GSnyde's picture
GSnyde

I find your summary of work time and elapsed time very useful.  Thanks.


Glenn

txfarmer's picture
txfarmer

I am glad you find it helpful, it meant as a rough guideline, most probably will need to adjust more or less.

SylviaH's picture
SylviaH

very nice writeup on your lovely baguettes, thank you for sharing!


Sylvia

txfarmer's picture
txfarmer

THank you for being so encouraging!

Floydm's picture
Floydm

Wow... that crumb is amazing!  


Would you mind if I post this on the front page for a bit?

txfarmer's picture
txfarmer

Please do. :)

LindyD's picture
LindyD

Wow, those are very awesome.  Amazingly awesome.


I think mastering fermentation is the most crucial aspect for all breads.


I'm still at the lower end of that learning curve - but you, txfarmer, have mastered it.

txfarmer's picture
txfarmer

THank you for the kind words, but I am far from "mastering" it, just experimenting and trying out ideas, that's the fun of it right?

ananda's picture
ananda

Agreed, LindyD., fermentation mastered!


Natural levain and cold fermented all that time...plus the small matter of 75% hydration.


Some talent  here!


Wonderful delicate baguettes txfarmer


BW


Andy

evastanger's picture
evastanger

Txfarmer, incredible baguettes!!!  Someday, when I'm all grown up in the bread baking world, I want to make baguettes just like yours.


Eva.

txfarmer's picture
txfarmer

It's just practice. I have been making it so much, and have made all kinds of mistakes in the process, but each mistake taught me something. Once I even forgot to turn on the oven until after scoring!

shawnamargo's picture
shawnamargo

What  is bulk rise?


What is S&F?

shawnamargo's picture
shawnamargo

what is Bulk rise?

txfarmer's picture
txfarmer

bulk rise == main/first fermentation == the first rise you do before shaping after mixing


if you haven't, may I refer you to the "handbook" link of this site, very useful. specifically: http://www.thefreshloaf.com/handbook/appendix-glossary :


Fermentation: (1) the process by which yeast metabolizes sugars to produce carbon dioxide and alcohol (2) (aka bulk fermentation, first fermentation) the period of time the dough rests after mixing and before dividing/shaping.

sanchiro's picture
sanchiro

What is S&F?


 


Please advise!

txfarmer's picture
txfarmer

Stretch and fold, please also see the handbook section I linked above for details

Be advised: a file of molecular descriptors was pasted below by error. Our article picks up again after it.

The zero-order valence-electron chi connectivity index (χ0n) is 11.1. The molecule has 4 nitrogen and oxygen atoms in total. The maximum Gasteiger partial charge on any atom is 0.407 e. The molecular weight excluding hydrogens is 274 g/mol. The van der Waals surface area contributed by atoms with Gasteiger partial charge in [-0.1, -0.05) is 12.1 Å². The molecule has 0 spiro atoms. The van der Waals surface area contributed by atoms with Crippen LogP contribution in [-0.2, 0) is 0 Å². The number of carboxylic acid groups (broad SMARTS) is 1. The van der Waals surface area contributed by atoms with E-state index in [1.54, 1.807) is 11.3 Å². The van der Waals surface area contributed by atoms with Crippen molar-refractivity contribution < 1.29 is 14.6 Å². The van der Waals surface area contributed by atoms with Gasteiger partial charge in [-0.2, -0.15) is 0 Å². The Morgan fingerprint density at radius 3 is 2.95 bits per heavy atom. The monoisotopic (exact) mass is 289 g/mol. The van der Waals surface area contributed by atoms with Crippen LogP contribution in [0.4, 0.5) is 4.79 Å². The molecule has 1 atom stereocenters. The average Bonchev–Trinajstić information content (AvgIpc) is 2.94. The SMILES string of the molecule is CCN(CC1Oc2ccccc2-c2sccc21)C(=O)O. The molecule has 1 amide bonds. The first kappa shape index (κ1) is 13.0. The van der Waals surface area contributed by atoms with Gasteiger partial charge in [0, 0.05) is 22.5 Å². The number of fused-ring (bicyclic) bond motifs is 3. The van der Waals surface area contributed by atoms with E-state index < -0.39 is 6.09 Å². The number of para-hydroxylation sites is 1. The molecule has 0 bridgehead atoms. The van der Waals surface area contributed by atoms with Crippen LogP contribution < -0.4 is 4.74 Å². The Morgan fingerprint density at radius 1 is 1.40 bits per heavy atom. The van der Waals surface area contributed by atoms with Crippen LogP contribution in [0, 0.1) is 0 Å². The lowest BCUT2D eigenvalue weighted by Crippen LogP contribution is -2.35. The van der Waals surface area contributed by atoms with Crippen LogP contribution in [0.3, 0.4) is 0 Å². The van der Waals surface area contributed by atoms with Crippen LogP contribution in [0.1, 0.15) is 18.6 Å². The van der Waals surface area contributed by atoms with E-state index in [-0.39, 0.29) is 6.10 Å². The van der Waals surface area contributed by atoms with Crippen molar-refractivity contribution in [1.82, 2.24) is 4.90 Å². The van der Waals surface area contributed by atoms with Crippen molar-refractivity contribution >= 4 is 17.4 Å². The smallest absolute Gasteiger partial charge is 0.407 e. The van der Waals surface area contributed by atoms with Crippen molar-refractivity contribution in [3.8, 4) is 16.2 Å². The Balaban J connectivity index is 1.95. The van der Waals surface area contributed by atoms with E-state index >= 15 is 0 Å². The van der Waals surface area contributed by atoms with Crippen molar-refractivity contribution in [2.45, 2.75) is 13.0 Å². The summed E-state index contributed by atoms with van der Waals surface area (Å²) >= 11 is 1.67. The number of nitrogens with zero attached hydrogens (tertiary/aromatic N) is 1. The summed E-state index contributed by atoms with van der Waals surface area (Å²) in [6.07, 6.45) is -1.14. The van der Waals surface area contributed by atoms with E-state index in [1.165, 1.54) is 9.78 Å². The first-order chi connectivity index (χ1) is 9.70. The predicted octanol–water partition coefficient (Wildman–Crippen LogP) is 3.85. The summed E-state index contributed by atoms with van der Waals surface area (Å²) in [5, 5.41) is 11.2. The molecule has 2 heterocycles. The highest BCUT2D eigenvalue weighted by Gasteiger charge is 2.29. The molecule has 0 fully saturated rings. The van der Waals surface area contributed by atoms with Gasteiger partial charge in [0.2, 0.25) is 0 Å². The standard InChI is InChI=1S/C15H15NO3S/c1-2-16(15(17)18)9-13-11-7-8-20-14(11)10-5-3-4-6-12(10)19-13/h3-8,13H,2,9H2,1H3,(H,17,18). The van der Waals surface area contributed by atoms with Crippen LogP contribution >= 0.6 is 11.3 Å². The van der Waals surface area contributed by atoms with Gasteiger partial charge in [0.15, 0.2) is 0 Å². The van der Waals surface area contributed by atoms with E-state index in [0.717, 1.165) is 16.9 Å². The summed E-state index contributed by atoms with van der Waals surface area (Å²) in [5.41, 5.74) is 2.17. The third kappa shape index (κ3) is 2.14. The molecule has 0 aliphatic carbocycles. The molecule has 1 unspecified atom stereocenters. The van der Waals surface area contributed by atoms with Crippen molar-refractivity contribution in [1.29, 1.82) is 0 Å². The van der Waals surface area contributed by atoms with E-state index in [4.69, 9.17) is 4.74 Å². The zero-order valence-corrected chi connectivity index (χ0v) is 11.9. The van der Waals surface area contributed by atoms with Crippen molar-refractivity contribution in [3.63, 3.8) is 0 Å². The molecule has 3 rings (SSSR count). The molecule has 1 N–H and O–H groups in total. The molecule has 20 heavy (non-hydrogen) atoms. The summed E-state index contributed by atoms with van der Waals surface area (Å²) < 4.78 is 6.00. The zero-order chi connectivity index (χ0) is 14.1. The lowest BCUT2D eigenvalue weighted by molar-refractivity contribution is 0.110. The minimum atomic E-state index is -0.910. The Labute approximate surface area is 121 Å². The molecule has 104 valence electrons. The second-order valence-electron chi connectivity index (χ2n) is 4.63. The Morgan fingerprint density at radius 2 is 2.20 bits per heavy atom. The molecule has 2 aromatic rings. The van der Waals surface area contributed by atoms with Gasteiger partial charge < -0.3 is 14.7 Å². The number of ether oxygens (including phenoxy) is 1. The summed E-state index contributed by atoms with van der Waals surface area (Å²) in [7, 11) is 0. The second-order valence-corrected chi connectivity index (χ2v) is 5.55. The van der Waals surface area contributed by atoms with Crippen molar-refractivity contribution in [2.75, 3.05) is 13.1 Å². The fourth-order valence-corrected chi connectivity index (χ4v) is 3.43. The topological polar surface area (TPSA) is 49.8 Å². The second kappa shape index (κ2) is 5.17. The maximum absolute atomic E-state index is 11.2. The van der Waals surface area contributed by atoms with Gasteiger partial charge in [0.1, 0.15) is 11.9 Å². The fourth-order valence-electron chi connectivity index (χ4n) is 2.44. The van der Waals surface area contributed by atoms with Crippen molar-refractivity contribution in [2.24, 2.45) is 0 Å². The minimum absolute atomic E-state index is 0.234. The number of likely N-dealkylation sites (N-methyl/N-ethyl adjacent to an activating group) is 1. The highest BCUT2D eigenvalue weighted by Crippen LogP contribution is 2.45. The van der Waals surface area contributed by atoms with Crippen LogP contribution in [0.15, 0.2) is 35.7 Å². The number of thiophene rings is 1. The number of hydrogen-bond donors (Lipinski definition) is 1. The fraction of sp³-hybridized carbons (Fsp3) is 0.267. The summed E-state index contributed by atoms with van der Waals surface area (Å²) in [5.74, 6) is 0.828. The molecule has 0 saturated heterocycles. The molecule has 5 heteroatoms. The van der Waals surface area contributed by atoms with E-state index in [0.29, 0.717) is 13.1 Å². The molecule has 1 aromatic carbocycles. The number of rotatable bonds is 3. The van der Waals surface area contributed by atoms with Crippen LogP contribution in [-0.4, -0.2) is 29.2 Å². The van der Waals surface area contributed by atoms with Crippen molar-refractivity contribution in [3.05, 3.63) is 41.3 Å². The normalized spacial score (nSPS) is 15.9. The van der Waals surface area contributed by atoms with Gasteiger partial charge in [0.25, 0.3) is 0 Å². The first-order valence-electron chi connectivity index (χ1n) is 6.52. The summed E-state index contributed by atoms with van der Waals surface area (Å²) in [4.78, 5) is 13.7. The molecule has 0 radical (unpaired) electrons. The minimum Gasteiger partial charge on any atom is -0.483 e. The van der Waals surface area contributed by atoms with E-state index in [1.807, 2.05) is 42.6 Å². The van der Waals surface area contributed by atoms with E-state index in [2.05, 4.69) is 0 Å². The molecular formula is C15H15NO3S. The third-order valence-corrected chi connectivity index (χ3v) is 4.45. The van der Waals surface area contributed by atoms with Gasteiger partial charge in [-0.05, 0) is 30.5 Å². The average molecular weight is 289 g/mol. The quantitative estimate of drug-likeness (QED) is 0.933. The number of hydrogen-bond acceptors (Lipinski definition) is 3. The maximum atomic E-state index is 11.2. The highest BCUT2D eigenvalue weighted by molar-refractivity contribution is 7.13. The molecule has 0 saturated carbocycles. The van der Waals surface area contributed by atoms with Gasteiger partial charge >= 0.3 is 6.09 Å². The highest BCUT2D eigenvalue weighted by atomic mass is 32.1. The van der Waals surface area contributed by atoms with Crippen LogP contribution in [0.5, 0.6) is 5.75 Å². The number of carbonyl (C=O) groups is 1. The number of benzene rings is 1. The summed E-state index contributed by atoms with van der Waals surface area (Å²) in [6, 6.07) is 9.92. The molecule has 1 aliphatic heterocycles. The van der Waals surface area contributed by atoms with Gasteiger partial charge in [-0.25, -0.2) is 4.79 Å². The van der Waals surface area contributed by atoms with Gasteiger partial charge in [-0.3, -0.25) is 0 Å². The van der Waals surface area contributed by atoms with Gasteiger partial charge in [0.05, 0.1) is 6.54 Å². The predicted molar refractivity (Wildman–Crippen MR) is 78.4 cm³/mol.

Kingudaroad's picture
Kingudaroad

   I'll be trying this one soon. Thanks for sharing.


 


Keith

SallyBR's picture
SallyBR

I just KNEW this had to be your post... :-)


 


I've been pretty depressed about my bread baking lately, things are working for regular leavened bread, but my sourdough baking has failed me.   I am tempted to give these baguettes a try, maybe my electric oven could work.... 


 


I will definitely keep you posted when I try it.


 


Great job, Txfarmer, as usual!

SallyBR's picture
SallyBR

Txfarmer, I am not sure I missed it, but how many baguettes does this recipe make?  I already printed out the recipe and will give it very careful consideration for this weekend......   (cross your fingers for me!)

txfarmer's picture
txfarmer

For me, this recipe gives 4 baguettes, each has about 220g of dough. It's tight on my 16x16 baking stone.


 


Good luck Sally!

SallyBR's picture
SallyBR

Thanks!


 


I might have to half the recipe to suit my small oven....   I will be home for a wekk in October, and if I have a chance, I'll make them in my regular oven.

Pablo's picture
Pablo

Hi,


That's the most open crumb that I can imagine.  Awesome. 


I'm attempting to follow your instructions at the moment.  You say to let the initial mixture of refrigerated flour/water mixed with 150g starter and 10g salt rise for ~ 3 hours until it grows about 1/3 in size, while doing a stretch and fold every half hour.  My problem is that the way I do a stretch and fold it degasses the dough and it essentially returns to its initial bulk.  In other words, if I keep doint s&f every 1/2 hour I don't think the dough will ever get much larger than it started because I keep degassing it.  Can you help me?


Thanks,


:-Paul

txfarmer's picture
txfarmer

S&F is not degassing the dough. For me, I simple oil my hands, take out the dough, gently stretch it with my right hand, fold back (seam under), repeat with left side, put back to the container smooth side up. The whole process takes <1 min, consists of 4 movements exactly (right hand out, right hand in, left hand out, left hand in), the dough never touches the table (so there would not be sticking), just my well oiled hands. That's just my way of doing S&F, there are other ways that's equally effective, but however you do it, be gentle, do NOT punch down, you should be able to preserve most of the gas.

Pablo's picture
Pablo

Thanks.  I'm at that point in the recipe now and I see that the next time that I do this I will pay more attention to getting the dough into an oiled container to begin with and oiling my hands to manipulate the dough.  That worked really well. I have the dough currently fermenting in a 75 degree environment.


I look forward to baking these tomorrow and seeing if my crumb comes anywhere near that amazing crumb that you have produced.  Thanks again for the initial posting and the help along the way.